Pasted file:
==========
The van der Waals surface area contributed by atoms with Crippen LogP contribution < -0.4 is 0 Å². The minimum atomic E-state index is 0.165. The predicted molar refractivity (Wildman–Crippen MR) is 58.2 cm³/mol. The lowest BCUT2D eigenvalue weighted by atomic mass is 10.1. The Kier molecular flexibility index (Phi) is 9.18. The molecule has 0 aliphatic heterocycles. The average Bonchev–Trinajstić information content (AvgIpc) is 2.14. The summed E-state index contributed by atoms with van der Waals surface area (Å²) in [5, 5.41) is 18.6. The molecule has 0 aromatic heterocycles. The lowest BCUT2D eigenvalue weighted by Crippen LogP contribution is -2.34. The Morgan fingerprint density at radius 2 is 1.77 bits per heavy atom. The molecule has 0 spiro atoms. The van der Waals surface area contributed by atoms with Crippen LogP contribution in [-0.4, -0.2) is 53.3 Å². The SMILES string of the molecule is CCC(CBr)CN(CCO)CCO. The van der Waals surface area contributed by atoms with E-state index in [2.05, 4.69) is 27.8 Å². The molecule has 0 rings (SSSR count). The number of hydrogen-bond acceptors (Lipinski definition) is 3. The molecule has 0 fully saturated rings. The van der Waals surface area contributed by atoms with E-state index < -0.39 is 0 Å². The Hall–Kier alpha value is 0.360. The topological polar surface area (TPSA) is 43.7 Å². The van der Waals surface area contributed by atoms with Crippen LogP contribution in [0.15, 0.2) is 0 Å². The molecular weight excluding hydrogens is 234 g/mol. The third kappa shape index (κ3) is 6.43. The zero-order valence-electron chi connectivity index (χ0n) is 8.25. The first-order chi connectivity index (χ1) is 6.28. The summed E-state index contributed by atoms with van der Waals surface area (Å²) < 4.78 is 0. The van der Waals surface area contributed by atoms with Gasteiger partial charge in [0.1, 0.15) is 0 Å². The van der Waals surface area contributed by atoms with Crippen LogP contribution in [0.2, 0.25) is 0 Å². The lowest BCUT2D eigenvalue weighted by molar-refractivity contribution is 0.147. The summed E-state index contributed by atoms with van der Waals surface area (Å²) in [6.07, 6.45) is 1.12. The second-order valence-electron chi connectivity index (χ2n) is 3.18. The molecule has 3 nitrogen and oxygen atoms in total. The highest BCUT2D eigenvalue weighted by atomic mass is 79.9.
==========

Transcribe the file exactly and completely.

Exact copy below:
The van der Waals surface area contributed by atoms with Crippen LogP contribution < -0.4 is 0 Å². The minimum atomic E-state index is 0.165. The predicted molar refractivity (Wildman–Crippen MR) is 58.2 cm³/mol. The lowest BCUT2D eigenvalue weighted by atomic mass is 10.1. The Kier molecular flexibility index (Phi) is 9.18. The molecule has 0 aliphatic heterocycles. The average Bonchev–Trinajstić information content (AvgIpc) is 2.14. The summed E-state index contributed by atoms with van der Waals surface area (Å²) in [5, 5.41) is 18.6. The molecule has 0 aromatic heterocycles. The lowest BCUT2D eigenvalue weighted by Crippen LogP contribution is -2.34. The Morgan fingerprint density at radius 2 is 1.77 bits per heavy atom. The molecule has 0 spiro atoms. The van der Waals surface area contributed by atoms with Crippen LogP contribution in [-0.4, -0.2) is 53.3 Å². The SMILES string of the molecule is CCC(CBr)CN(CCO)CCO. The van der Waals surface area contributed by atoms with E-state index in [2.05, 4.69) is 27.8 Å². The molecule has 0 rings (SSSR count). The number of hydrogen-bond acceptors (Lipinski definition) is 3. The molecule has 0 fully saturated rings. The van der Waals surface area contributed by atoms with E-state index < -0.39 is 0 Å². The Hall–Kier alpha value is 0.360. The topological polar surface area (TPSA) is 43.7 Å². The van der Waals surface area contributed by atoms with Crippen LogP contribution in [0.15, 0.2) is 0 Å². The molecular weight excluding hydrogens is 234 g/mol. The third kappa shape index (κ3) is 6.43. The zero-order valence-electron chi connectivity index (χ0n) is 8.25. The first-order chi connectivity index (χ1) is 6.28. The summed E-state index contributed by atoms with van der Waals surface area (Å²) < 4.78 is 0. The van der Waals surface area contributed by atoms with Gasteiger partial charge in [0.1, 0.15) is 0 Å². The van der Waals surface area contributed by atoms with Crippen LogP contribution in [0.2, 0.25) is 0 Å². The lowest BCUT2D eigenvalue weighted by molar-refractivity contribution is 0.147. The summed E-state index contributed by atoms with van der Waals surface area (Å²) in [6.07, 6.45) is 1.12. The second-order valence-electron chi connectivity index (χ2n) is 3.18. The molecule has 3 nitrogen and oxygen atoms in total. The highest BCUT2D eigenvalue weighted by atomic mass is 79.9.